20 octobre 2021 Pierre Perrin-Monlouis
RWE supports a renewable energy experiment
npower employees report from the E-Base
Green electricity is generated even in extreme conditions
The rain is pouring down and an icy wind is blowing. “Everything I have is wet and I am shivering cold,” writes Mark Nicol in his online diary. Heavy raindrops are falling on his protective helmet and his coat is now soaked through. Together with Russell Oliver and the other “adventurers”, he is trying to erect two wind turbines – in the middle of the Antarctic. The storm is making their work impossible. Time and again they try to put up the turbines. Time and again their efforts are thwarted by the wind and the rain.
A team of seven are building an information and education camp in the Antarctic which is to be powered exclusively by renewable energy technology provided by RWE npower renewables, the UK subsidiary of RWE Innogy. Among the team are Mark Nicol and Russell Oliver from RWE npower. Soon they will be joined by a third npower colleague, Nicola Young.
“Battling the Elements” is the title given to a series of pictures on the Internet site where you can follow their desperate attempts to erect the camp, www.2041.com. Every day there is at least one new diary entry, a series of pictures or a video. The project in Antarctica is providing new findings about renewable energies. At the same time, the aim is to stimulate public discussion about the potential ways in which renewable energy sources can be used. npower renewables is providing the wind and solar facilities that are required for the experiment.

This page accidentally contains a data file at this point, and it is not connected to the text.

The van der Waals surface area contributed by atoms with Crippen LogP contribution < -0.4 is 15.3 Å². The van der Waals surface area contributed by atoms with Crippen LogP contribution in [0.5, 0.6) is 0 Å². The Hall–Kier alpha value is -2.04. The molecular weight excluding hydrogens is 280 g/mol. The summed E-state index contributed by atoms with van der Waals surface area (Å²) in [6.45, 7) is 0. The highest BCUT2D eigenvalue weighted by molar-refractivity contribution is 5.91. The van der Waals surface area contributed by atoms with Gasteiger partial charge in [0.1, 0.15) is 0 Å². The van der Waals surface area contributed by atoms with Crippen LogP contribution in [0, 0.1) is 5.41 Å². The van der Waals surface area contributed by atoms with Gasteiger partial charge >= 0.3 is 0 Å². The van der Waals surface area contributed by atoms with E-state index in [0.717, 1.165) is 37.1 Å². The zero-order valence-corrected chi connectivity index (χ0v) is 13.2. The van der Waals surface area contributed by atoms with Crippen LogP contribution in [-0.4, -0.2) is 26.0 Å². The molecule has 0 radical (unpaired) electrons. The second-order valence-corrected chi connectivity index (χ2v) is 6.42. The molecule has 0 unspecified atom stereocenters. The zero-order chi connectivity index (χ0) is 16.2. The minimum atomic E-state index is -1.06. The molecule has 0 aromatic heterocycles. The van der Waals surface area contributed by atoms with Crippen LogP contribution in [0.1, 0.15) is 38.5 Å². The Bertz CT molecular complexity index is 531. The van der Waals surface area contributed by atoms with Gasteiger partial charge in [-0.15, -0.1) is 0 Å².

Storms hinder the start
After four stormy days they have finally managed it. The turbines are now standing and the first green electricity is flowing. “It is really quite simple. Without our turbines, we would have no electricity. That would mean no lighting, no heating and no electricity for our computers“, writes Mark in the online diary, while a small electric heater whirrs away beside him. “It is our first heat after four bitterly cold days. It may not be quite the same as sitting by the fireplace on a dark winter’s night, but this little fan heater has given me more warmth than the hot flames of a fire.“
Whether it’s hot water for tea or live chat on the Internet – the necessary energy comes from renewable sources
The solar systems have also been in place for a couple of days. Absolutely everything on the camp runs entirely on renewable energy. And it is working well. Robert Swan, expedition leader and conservationist who originally had the idea for the camp, is standing in the orange-coloured tent. The Arctic and Antarctic explorer presses the switch on the kettle. It simmers away and then comes to the boil. Swan brews himself a cup of tea with the hot water – the first tea from renewable energy, as he proudly puts it to the camera. The explorer talks to school children via live video and tells them about the successful use of solar panels in Antarctica. He wants to make young people aware of the importance of protecting the environment and sustainable development.
Mark Nicol quickly noticed that his perception changed because of his participation in this experiment: “Being out here really makes you think about things. There is a lot we take for granted, for example that electricity always comes out of the socket.”